5

There is a difference between the requirements for a hyperbolic pde like $$ u_t + a u_x = 0 $$ and for a purely parabolic pde like $$ u_t = u_{xx} $$ Suppose the solutions are smooth and you approximate them by some finite difference method. Then in case of hyperbolic problem, the maximum error in the numerical solution depends on the time interval of ...


3

The choice of $k$ is restricted also by the discretization of the source term. To see it, rewrite your scheme to \begin{equation} u_m^{n+1} = \left(1 - \frac{k(1-x_m)}{h} - k(1-x_m)\right) u_m^n + \frac{k (1-x_m)}{h} u_{m+1}^n \,. \end{equation} You need $$ 1 - \frac{k(1-x_m)}{h} - k(1-x_m) \ge 0 $$ for all $x_m$. Taking $x_m=0$ (the worst case scenario) you ...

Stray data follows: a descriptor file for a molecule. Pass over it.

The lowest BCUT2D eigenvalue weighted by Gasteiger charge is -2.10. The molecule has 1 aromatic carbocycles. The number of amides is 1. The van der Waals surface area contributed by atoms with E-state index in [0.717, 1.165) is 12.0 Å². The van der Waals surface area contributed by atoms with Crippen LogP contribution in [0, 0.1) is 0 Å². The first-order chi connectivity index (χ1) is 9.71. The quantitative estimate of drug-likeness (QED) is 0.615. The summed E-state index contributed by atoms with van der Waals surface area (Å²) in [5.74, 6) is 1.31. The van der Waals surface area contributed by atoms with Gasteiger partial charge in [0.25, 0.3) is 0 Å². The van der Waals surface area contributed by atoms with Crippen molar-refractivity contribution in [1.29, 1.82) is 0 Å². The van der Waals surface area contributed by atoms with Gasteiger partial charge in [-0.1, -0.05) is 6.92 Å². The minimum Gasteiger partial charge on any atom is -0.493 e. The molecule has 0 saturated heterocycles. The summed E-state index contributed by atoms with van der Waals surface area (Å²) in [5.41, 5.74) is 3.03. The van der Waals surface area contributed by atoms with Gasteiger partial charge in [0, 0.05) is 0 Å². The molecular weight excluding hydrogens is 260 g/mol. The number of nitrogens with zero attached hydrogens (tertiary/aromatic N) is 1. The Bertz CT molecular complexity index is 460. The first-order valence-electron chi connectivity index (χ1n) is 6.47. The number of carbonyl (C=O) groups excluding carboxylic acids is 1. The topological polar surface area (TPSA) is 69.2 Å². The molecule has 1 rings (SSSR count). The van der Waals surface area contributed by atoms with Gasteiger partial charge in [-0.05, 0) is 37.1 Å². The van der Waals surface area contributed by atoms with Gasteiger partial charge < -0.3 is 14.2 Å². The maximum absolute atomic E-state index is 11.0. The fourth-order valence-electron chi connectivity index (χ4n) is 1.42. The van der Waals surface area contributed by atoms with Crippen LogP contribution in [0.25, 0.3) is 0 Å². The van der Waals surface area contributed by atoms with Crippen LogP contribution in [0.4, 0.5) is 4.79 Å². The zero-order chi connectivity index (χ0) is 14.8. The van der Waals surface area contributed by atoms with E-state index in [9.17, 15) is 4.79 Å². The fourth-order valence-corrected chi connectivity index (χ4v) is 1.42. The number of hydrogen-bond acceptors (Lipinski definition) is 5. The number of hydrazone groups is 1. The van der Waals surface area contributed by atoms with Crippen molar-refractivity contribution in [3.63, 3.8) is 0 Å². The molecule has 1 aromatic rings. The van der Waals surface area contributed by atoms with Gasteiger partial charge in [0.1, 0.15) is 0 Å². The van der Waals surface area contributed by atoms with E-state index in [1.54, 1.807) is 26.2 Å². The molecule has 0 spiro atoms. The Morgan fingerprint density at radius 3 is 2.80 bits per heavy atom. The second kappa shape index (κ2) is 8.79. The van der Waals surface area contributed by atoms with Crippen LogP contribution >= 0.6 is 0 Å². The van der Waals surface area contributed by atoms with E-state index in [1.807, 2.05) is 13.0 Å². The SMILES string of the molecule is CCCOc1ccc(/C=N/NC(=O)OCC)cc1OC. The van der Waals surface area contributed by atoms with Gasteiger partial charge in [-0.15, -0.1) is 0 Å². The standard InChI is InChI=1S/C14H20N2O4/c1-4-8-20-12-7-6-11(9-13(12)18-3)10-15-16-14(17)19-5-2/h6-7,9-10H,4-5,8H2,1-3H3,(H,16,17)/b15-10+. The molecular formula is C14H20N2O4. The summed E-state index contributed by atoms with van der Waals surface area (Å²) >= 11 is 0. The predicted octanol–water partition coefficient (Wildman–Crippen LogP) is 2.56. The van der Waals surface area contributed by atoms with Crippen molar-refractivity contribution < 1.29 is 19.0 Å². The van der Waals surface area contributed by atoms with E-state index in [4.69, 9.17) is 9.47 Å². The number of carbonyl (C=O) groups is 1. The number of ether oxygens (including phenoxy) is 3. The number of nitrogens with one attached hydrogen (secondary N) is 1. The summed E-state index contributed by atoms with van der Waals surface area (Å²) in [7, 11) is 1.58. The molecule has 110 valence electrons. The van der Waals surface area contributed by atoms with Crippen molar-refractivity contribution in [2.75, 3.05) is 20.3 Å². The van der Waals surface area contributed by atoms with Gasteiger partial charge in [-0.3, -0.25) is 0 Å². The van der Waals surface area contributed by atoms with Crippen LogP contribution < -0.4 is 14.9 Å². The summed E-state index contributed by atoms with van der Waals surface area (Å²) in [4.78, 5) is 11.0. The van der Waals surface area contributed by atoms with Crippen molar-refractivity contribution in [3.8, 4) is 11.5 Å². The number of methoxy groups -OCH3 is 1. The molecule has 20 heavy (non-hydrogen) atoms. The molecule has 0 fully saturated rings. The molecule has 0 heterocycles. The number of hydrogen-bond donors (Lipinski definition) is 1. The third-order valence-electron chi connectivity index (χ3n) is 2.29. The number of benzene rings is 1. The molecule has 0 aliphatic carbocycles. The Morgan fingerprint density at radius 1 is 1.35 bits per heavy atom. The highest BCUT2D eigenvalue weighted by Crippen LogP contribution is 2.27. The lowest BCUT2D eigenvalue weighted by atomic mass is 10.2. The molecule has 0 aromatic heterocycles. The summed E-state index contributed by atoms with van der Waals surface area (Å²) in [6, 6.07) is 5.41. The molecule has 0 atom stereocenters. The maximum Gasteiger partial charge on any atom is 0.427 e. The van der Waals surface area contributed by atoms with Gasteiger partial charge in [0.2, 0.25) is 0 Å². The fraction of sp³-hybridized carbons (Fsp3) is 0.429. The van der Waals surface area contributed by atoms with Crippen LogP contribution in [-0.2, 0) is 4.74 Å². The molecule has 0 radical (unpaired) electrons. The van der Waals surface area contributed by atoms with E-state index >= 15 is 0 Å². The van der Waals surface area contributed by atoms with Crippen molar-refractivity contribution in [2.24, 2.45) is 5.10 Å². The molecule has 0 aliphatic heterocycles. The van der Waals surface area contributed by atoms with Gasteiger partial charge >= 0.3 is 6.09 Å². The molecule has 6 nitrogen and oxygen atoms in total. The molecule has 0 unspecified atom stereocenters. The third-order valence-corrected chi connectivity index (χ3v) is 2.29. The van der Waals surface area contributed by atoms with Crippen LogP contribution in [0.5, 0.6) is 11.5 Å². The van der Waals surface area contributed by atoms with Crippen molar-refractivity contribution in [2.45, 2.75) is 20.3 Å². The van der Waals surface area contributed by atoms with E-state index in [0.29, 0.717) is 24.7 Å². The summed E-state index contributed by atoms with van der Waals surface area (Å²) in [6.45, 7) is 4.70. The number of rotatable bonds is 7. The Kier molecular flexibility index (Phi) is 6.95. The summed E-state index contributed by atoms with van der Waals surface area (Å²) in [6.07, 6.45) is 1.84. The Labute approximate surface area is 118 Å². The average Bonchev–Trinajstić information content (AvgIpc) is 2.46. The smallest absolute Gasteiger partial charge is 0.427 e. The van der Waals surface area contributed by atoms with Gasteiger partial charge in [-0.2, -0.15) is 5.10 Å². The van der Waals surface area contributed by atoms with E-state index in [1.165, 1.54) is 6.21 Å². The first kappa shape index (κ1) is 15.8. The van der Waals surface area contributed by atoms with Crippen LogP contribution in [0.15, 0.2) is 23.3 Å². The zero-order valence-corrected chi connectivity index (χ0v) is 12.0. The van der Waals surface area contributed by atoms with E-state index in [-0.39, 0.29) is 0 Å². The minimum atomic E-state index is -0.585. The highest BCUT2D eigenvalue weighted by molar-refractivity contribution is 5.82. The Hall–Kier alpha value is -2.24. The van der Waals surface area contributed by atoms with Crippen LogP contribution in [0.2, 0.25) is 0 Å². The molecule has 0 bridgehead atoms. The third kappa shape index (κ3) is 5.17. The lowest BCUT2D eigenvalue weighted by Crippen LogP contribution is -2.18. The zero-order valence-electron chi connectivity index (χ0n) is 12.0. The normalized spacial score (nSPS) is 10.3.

2

I've identified a few "problems": Your analytical solution isn't quite correct. The correct analytical solution to the "infinite domain" advection equation is supposed to be $u(t,x) = u_0(x-at)$. Because you have periodic boundaries, you need to properly account for this by making sure $x-at$ is properly wrapped. I replaced your ...


1

I found a few issues with your implmentation: you should replace $t$ by $dt$ in your discrete equation (both in your code and in the question), otherwise it makes no sense ! the second part of your equation (with $a$) seems incomplete or wrong, and there's a mix between $F$ and $f$. Moreover, you flux evaluation is wrong: Fplus should read 0.5*Up**2 for ...


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